The payment is pending for the moment.

If you made this transaction or if you just authorize this payment, please ignore or remove this email message. The transaction will be shown o”

(Via .)

BackTrack4 Uses IPv6 to Cover Tracks

November 27, 2009

BackTrack4 Uses IPv6 to Cover Tracks

Security assessment toolkit uses Miredo as back-channel

By Scott Hogg on Mon, 11/23/09

This past week I was working on performing a security assessment and I was using the latest version of BackTrack 4. I noticed that it has Miredo support to help auditors establish a secret IPv6 back-channel to their exploited systems. This shows that the security community is recognizing how IPv6 can be used as a backdoor to owned systems.

Let’s face it; IPv6 deployments haven’t been as numerous as many of us would have hoped. Several years ago we were expecting that at the end of 2009 migration to IPv6 would be in full motion. However, the fact that IPv6 is still fairly obscure to most security administrators means that is can fly under the radar of most organizations. However, IPv6 is starting to gain the attention of hackers as a means of creating a covert channel to compromised systems.

FCC forms cyber security group

November 27, 2009

FCC forms cyber security group: “November 27, 2009 | Follow TG Daily: TWITTER FACEBOOK RSS

Prospects fade for quick Real ID repeal – Nextgov

November 27, 2009

Prospects fade for quick Real ID repeal – Nextgov: ”

Prospects fade for quick Real ID repeal
Congress appears increasingly unlikely to repeal a sweeping driver’s license law by the end of the year, which may force the Homeland Security Department to grant blanket waivers to states unable or unwilling to issue licenses that meet federal security standards.

Without the waivers or a congressional repeal, the Real I”

Hackers Crack GSM Encryption For Full Access To Private Phone Calls | BrickHouse Security Blog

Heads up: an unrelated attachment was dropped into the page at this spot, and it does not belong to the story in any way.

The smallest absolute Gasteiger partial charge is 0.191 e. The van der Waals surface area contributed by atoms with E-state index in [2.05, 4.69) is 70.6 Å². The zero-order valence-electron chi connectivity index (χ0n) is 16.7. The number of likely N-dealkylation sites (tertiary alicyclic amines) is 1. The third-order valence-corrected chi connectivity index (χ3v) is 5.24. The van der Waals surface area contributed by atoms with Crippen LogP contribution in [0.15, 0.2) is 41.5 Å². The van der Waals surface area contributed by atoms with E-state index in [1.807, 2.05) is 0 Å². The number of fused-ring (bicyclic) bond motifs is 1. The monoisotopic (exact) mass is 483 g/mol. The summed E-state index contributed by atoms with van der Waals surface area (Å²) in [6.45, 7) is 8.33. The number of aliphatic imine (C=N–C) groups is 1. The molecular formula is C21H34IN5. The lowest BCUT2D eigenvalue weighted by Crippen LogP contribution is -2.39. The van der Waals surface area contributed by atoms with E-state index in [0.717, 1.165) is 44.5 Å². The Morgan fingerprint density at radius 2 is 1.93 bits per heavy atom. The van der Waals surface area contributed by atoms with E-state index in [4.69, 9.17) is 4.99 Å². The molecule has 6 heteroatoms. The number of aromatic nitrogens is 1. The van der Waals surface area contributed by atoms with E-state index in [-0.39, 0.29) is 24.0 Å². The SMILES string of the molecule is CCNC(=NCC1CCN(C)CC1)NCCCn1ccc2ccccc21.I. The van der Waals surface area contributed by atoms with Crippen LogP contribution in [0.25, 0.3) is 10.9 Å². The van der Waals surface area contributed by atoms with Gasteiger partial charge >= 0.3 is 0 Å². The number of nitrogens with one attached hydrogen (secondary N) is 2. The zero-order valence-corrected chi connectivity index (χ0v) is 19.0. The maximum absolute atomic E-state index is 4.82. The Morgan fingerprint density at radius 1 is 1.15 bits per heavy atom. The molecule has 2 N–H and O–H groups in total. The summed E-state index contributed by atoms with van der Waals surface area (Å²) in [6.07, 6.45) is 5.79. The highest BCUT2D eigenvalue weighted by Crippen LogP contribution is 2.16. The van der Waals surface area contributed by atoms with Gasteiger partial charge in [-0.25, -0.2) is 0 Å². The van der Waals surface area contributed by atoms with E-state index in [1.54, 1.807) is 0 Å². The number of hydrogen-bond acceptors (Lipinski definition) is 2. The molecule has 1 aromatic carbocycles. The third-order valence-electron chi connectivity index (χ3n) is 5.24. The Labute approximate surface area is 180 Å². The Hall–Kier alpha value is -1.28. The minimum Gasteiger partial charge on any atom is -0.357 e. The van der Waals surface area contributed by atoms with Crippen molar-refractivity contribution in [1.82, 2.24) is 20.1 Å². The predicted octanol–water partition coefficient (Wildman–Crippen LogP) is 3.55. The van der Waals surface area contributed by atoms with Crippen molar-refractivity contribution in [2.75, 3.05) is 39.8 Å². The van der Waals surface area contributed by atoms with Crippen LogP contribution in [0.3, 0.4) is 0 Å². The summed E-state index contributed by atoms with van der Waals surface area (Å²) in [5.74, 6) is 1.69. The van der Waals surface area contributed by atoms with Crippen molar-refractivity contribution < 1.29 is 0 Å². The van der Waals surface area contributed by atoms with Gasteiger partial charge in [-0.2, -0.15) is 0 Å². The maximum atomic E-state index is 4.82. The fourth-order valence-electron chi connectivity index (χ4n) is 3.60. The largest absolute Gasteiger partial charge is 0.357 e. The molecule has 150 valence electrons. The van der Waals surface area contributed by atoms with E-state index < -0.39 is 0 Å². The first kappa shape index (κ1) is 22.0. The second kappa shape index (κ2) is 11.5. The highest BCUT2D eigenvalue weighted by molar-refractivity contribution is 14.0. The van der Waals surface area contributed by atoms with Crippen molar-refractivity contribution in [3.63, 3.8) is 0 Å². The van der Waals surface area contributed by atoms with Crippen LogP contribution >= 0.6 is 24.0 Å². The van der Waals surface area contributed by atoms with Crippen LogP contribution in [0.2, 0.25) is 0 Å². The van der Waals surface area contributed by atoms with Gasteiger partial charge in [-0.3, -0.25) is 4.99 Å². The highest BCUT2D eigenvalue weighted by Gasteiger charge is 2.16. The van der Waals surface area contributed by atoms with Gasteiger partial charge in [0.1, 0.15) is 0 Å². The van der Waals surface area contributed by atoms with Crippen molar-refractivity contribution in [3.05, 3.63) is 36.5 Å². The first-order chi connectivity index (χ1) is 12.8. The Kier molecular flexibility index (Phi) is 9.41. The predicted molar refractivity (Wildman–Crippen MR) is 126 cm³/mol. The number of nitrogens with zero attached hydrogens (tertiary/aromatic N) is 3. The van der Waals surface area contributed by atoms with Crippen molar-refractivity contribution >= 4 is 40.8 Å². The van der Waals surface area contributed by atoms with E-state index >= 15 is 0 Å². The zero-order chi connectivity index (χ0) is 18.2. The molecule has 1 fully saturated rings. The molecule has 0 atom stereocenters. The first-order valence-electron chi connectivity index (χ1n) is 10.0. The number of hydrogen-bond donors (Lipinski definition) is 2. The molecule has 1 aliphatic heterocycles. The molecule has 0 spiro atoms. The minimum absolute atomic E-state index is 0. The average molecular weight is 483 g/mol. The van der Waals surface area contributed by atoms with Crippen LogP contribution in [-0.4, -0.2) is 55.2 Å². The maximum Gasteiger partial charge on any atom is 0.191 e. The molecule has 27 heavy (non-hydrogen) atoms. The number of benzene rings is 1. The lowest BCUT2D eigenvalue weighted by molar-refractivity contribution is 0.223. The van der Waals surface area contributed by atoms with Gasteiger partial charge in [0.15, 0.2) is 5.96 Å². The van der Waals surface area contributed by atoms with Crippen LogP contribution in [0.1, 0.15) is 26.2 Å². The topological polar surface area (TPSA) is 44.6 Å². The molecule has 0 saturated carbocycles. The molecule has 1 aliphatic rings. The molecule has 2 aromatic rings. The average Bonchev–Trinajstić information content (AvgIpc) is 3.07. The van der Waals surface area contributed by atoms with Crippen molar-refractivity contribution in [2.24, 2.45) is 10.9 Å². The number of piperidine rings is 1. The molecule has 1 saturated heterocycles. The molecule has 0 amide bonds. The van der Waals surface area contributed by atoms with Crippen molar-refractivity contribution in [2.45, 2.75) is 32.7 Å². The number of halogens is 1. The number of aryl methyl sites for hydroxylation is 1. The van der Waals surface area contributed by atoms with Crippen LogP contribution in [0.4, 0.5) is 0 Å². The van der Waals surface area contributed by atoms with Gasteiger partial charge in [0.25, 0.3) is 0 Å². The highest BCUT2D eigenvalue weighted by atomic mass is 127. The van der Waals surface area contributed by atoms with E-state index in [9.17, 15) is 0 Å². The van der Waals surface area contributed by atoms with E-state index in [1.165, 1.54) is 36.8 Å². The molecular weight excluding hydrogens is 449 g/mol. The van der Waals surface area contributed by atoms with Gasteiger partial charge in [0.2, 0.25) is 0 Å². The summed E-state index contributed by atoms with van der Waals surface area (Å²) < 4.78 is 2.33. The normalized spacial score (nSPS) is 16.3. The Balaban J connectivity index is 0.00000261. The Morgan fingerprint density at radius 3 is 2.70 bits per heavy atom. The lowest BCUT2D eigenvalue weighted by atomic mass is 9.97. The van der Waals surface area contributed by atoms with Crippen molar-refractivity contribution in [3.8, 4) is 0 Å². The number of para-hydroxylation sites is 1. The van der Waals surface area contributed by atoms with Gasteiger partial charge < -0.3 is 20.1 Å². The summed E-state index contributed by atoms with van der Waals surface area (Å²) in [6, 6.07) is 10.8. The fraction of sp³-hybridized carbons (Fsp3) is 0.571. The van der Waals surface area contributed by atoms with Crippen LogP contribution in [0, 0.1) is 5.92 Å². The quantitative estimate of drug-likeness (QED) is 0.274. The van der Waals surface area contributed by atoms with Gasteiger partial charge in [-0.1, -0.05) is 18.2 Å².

November 27, 2009

Hackers Crack GSM Encryption For Full Access To Private Phone
Hackers Crack GSM Encryption For Full Access To Private Phone Calls
Published on 28 August 2009 by Jimmy Bosch in Security News

If you think that your phone calls are safe from third parties, you may want to think again. Members from the hacking group called The Chaos Computer Club plan to release a code that will supposedly give hackers complete access to your private phone calls. They claim that it can be done with a simple laptop and an antenna.

They also claim that various government criminal organizations already use this technique to break the encryption that protects your calls. GSM uses algorithms for key generation, authentication, and to encrypt its connections. The Chaos Computer Club has found a way to crack the encrypt”

(Via .)

Cyber breaches are a closely kept secret

November 27, 2009

By Diane Bartz and Jim Finkle

WASHINGTON (Reuters) – Cybercriminals regularly breach computer security systems, stealing millions of dollars and credit card numbers in cases that companies keep secret, said the FBI’s top Internet crimes investigator on Tuesday.

For every break-in like the highly publicized attacks against TJX Co (TJX.N) and Heartland Payment (HPY.N), where hacker rings stole millions of credit card numbers, there are many more that never make the news.

Read the rest here.